I'm bike-commuting twice a week these days, except during weeks with lots of rain like last week. I haven't ridden the bike for an entire 45-mile round-trip yet, but I'm working up to it. Yesterday was typical, where my bike ride on the morning leg was minimal -- I piggybacked on two express buses, only bicycling 1-2 miles at the beginning, end, and between the transfer bus stops, but I rode the bulk of the way home (16-17 miles), only catching a bus for 5 of the last 6 miles on the uphill finish.
I really don't have many complaints about the express bus/bike piggybacks except of course that they continue to take roughly twice as long as driving -- it's really quite remarkable that they work as well as they do: for all its imperfections King County Metro seems like a remarkably competent organization.
My one-sided conversation with another bus passenger yesterday afternoon reminds me that I've been having similar interactions on most of my last few bus trips with people who are either in trouble or who have some sort of disability. Whether it's my bicycling garb (wearing shorts in the winter?!) which makes me seem more approachable than the usual bus commuter is something I may never know.Yesterday after bicycling from Tukwila to the north extent of the downtown ride-free zone to catch my express bus home, I made my way back through the bus towards the back when a young man started chattering at me. He had an empty seat next to him (unusually, there were still quite a few empty seats, even though this is one of the busiest routes in Seattle) and looked harmless, so I sat down with him. This seemed to rev him up even more, and he started nattering on about some of his bodily functions and speculating on his own interspecies genetics, dropping the occasional f-bomb. He did notice that I was sniffly and sneezy (spring is hay fever time for me, which bicycling exacerbates), and so asked a few questions that allowed me a few words to contribute to the interaction, but it was mostly a nonstop stream of words from him that I (and the people around me) didn't really need to hear, though friendly enough.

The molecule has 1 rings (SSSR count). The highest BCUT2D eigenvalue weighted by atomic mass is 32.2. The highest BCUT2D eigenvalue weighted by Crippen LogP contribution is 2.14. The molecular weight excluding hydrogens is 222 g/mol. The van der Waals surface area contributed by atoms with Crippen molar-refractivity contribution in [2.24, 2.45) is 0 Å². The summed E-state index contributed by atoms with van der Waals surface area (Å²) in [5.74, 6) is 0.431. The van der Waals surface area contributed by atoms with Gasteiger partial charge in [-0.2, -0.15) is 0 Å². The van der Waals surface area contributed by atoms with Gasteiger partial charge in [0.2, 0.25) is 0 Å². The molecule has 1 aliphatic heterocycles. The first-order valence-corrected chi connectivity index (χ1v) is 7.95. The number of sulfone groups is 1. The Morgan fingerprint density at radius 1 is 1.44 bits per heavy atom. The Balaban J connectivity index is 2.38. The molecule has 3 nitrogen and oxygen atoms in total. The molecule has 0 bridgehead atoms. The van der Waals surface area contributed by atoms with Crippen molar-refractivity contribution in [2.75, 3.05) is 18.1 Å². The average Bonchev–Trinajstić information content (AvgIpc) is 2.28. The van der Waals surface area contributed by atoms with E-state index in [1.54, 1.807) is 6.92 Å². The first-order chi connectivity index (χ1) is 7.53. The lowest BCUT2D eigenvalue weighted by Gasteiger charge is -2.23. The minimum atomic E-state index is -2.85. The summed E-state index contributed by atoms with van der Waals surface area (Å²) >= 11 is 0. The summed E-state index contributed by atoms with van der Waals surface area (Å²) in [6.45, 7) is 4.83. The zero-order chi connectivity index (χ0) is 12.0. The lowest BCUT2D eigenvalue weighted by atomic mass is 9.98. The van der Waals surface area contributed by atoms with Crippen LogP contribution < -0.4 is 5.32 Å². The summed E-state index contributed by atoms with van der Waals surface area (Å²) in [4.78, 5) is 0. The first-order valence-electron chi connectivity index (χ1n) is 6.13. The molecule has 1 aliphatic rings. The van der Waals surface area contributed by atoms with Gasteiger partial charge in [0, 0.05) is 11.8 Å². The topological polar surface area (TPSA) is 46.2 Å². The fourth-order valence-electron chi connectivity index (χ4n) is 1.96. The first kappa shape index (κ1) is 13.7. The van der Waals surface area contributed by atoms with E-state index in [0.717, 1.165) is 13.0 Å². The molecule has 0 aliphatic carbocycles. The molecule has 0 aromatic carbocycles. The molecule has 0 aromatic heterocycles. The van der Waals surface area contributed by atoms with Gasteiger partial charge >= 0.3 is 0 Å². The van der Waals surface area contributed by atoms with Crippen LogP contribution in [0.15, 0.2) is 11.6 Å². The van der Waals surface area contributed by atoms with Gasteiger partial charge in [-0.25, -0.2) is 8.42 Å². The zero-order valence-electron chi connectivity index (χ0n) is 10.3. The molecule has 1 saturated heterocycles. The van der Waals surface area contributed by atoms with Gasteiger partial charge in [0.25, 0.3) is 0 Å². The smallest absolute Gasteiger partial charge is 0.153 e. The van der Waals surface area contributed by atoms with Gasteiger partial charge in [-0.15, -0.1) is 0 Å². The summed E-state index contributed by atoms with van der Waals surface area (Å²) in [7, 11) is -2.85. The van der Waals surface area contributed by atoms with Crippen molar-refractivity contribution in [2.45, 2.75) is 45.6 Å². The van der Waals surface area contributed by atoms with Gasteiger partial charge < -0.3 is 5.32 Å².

Two weeks ago I got lectured by a man with Down Syndrome (for the second time) about nutrition and proper health maintenance. I let him augment my conscience on health issues, about which he is frankly rather well informed, now substituting fruit for a scone upon my arrival at work most days. I enjoy talking with him, actually, and I'm sure I'll do so again.
Also two weeks ago I sat across from two men who were discussing their rehab, love lives, and some of their near-term dreams, like buying a bed or a TV. One may have been advising the other as part of an AA-type group. The other discussed his girlfriend's jail time and the possibility that he might have some soon, too, if he ended up having to 'do something crazy' in order to pay his bills. There but for the grace of God, I suppose.
Between all these interactions, I can see how riding public transit could be an off-putting experience for some, certainly. I am large enough that I generally don't feel unsafe in these situations, but others might not, especially after dark. I keep in mind at times like this the experience a similarly large friend of mine had 15 years ago when he moved to Seattle and tried taking one of these same buses to his job downtown: when he got home he said he wouldn't be doing that again, I presume because he encountered some similar people on his trip and felt more deterred than I do.
Some years ago I read that the last time in modern America when all the classes mingle is high school. Well, as more people start riding public transit again, that may change. For the better, I sincerely hope.